Friday, November 26, 2010

Weight Training for Cycling: Part 3

In the previous posts we found good reason to incorporate maximal strength training (MST) and plyometrics in our cycling training. In this post, we're going to make some arguments for when in your training calendar to incorporate this into your training.

The training calendar, as everyone knows, has three periods:

Fall/Winter: Endurance + Strength = BASE
Winter/Spring: Intervals and speed work = BUILD
Summer: Race = KICK ASS!

This is an oversimplification, but it gets at the issue of when to do MST and plyo: when we lift really heavy weights and jump around, are we building battleships in the drydocks, or are we already at sea and simply greasing up our barrels? It's no use lifting weights for 12 weeks in January if those gains we make disappear by the 16th week.

Unfortunately, as far as I'm aware, there are no studies out there which would answer this question for us. So we'll have to use what we know and try to guess. I bring this up because it's important to note that any answer I give to the question of "when to do MST" is going to be speculative.

Training for improvement > 12 weeks
Suppose I begin a maximal strength training (MST) in January and see 10% gains by March 1. This would be consistent with the results of what we've learned in the exercise studies examined in previous posts. What we don't know is what the effect will be in April: we don't know what will happen if I continue MST through April, or if I drop the MST entirely and just ride the bike.

This crappy chart shows a number of possible results: if you continue MST after 12 weeks, you could continue seeing growth, you could plateau, or you could lose ground.

In fact, most improvements in the MST study done on the Danish national cycling team occurred in the first eight weeks of the training. Their FTPs looked something like this:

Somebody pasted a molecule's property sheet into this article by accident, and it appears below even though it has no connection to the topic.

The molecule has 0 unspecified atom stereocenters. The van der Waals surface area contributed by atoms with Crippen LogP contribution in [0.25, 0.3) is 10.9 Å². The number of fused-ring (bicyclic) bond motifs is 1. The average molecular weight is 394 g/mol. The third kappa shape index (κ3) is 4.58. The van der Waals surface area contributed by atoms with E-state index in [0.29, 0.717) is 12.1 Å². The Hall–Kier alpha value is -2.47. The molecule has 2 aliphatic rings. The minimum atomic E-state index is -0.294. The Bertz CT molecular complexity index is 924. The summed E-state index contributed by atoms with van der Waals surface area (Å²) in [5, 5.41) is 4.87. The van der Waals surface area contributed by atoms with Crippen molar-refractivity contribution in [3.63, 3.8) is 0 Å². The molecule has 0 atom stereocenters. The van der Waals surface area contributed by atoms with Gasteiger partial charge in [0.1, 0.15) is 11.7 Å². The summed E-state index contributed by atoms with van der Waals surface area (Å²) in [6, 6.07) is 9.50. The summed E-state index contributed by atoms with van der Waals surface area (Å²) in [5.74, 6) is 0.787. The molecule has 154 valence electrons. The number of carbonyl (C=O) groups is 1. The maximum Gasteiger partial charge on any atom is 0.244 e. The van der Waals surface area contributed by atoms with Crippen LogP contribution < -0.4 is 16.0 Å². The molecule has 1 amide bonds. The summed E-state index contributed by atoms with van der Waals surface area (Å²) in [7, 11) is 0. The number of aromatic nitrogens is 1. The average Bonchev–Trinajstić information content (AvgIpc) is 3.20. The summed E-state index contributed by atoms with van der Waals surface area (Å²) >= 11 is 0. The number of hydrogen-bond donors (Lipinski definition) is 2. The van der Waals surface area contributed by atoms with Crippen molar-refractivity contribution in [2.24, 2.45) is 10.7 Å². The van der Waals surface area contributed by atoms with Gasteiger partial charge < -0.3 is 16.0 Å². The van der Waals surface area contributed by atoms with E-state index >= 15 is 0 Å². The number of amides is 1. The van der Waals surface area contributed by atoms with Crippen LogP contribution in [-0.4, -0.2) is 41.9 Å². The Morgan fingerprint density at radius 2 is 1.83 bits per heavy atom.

This means, unfortunately, that we probably won't see continuous improvement if start now and lift through May. We'll probably see improvement through December or January, and then level off.

On the other hand, it means that just as the Danish cyclists maintained their improvements over the last four weeks of the study by continuing to lift, we can probably maintain strength we gain in January by continuing to lift through April, or later.

In fact, lifting in the middle of the season is not out of the question, especially if you're targeting a late-season race.

I'm sorry that I haven't given any real answer to the question of when to start MST. There's no evidence that it works over 20 weeks, that its effects linger, so I can't say do it in November. On the other hand, I can't say it's the best use of your time in the Spring, when you're trying to build high-end power: interval training has been shown, again and again, to be incredibly beneficial--moreso even than MST.

All I can say is try it out, probably during your base phase, and certainly during your build phase. And if you're daring, give it a whirl in the weeks before a big race. And let me know the results!


Nick said...

hmm. weight room weight room WEIGHT ROOM YAAAAAAAHHHHHH.

sports_trainer 24 said...

I didn't know that weight training could help with cycling. Some good info to share.